• The CPE namespace does not …” <- You really could have stopped there, because there really isn’t much it can do well. At least, not while in the hands of NVD, which is a blind servant to MITRE and that whole arrangement. It just forces other vendors that are ahead of the curve to get creative, follow CPE specs as best they can, and invariably run into problems when NVD decides to assign a CPE that is arguably (or not) correct, but different than what the other party used first.
  • lot of the world doesn’t trust the US government” <- See, this is another fun one for many reasons, especially when comparing to CNVD, RNVD, etc. Our government is ‘more transparent’ in a sense, by volume. But like their governments, our actual government doesn’t play nice with disclosing vulns they think valuable.

Now, the one big nit to pick with the original post is this: “Vulnerability databases don’t work for open source code.

If you are basing that on CVE / NVD? Sure, I get it. They fail spectacularly at OSS, but it is their model that makes it so ineffective. You even explicitly said why… “Most developers don’t care about reporting vulns“. Some developers actively push back against assignments, often because of valid reasons, and a history of CVE ID assignments that were for invalid issues. Once assigned, getting them REJECTed is not easy in most cases and leaves a “permanent mark” on their record so-to-speak.

A properly run vulnerability database (VDB) that actually caters to OSS coverage? They can do it quite well. Many F50+ pay good money for that too, but it requires paying some money. CVE is free and if companies can find a way to cut a corner, they do. Look at the number of data breaches the past X years and you see the real cost of using that database in some cases.

Bottom line; there are two things at play. First, proper vulnerability intelligence, and we can both agree CVE / NVD isn’t it. I’ll go one step farther and say anyone using it is is just negligent at this point. Their deficiencies have been pointed out in many ways for a long time, but not in a way that reaches the right audiences. Second, how you use it. From a VDB perspective, that is somewhat a downstream problem as every organization is a unique and delicate flower. They have to try to cater to the entire garden when every plant wants different amounts of sunlight and water.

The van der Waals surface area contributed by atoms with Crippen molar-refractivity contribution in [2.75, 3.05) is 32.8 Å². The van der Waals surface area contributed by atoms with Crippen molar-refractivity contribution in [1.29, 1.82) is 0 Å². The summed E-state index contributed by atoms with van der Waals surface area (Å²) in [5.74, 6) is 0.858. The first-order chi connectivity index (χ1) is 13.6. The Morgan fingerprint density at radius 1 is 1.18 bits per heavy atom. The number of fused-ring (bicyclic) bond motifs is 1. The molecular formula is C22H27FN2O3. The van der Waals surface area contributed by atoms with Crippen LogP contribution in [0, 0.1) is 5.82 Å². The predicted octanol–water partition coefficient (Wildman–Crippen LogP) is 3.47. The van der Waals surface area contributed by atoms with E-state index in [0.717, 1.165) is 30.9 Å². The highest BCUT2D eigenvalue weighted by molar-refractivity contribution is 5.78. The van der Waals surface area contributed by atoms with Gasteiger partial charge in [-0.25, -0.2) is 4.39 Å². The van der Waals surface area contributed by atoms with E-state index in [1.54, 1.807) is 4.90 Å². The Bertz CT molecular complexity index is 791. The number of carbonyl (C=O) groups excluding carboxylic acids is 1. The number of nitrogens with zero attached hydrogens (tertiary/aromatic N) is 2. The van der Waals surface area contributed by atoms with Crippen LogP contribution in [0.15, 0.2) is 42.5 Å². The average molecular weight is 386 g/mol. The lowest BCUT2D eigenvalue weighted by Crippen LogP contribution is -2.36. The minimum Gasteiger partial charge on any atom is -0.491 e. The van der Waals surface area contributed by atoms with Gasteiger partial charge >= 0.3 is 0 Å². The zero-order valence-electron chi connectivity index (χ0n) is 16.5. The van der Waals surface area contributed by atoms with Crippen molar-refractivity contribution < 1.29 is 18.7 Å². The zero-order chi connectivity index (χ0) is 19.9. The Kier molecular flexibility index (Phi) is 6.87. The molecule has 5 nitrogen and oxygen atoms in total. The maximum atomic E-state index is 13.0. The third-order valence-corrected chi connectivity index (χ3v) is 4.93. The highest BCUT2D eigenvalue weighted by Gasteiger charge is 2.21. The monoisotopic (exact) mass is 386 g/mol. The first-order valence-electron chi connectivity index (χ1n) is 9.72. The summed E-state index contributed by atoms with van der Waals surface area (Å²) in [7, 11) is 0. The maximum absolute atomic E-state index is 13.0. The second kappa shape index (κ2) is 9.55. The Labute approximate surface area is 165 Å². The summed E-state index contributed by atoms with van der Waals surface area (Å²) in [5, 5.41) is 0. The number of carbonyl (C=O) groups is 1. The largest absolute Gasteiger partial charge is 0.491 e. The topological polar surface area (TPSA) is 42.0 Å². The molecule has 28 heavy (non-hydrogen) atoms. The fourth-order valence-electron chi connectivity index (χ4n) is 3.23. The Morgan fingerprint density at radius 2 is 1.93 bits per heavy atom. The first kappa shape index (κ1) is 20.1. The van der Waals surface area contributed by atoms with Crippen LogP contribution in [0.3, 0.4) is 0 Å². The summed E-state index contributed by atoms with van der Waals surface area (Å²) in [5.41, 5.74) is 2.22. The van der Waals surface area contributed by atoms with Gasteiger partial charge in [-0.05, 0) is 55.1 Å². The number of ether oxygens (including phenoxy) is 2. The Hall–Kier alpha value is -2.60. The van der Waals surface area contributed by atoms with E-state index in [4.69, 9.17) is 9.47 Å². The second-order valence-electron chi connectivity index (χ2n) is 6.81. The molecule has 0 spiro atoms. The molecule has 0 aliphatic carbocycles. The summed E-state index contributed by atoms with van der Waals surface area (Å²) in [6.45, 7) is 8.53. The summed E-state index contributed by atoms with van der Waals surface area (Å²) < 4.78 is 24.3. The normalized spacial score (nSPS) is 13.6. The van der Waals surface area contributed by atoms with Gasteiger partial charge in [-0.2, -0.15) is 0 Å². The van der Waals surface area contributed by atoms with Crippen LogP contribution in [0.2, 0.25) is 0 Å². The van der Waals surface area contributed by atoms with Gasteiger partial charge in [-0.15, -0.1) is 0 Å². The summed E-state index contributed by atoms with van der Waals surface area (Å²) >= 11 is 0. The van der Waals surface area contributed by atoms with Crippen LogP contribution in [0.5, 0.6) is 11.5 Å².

But I will assure you, without the first? The second is doomed to fail no matter how good the team is.

Bonus content! Replying to the formal blog here, which basically took each bullet from above and expanded it.

  • and even an IETF RFC for responsible disclosure.” Eh, no, lost me here. For the millionth time, do not use “responsible” disclosure. That is a loaded term created by vendors to work against researchers and it has been extremely effective since. That said, are you talking RFC 9116? If so that is just to aid in the format of the disclosure. Are you talking ISO/IEC 29147:2018 perhaps, centered around the higher-level concepts of disclosure? Yeah, organizations have to pay for that. You simply cannot compare either of those to something like Bugtraq, which you directly do.
  • The Quick History of CVE and NVD” – While this is a very quick history, it also glosses over many important facts that are relevant to the original blog and subsequent discussion. Let’s just take a single example and point out that the paper linked, specifically section 2, “Roadblocks to Interoperability” describe both why the project was created and what it hasn’t done in 15 or more years.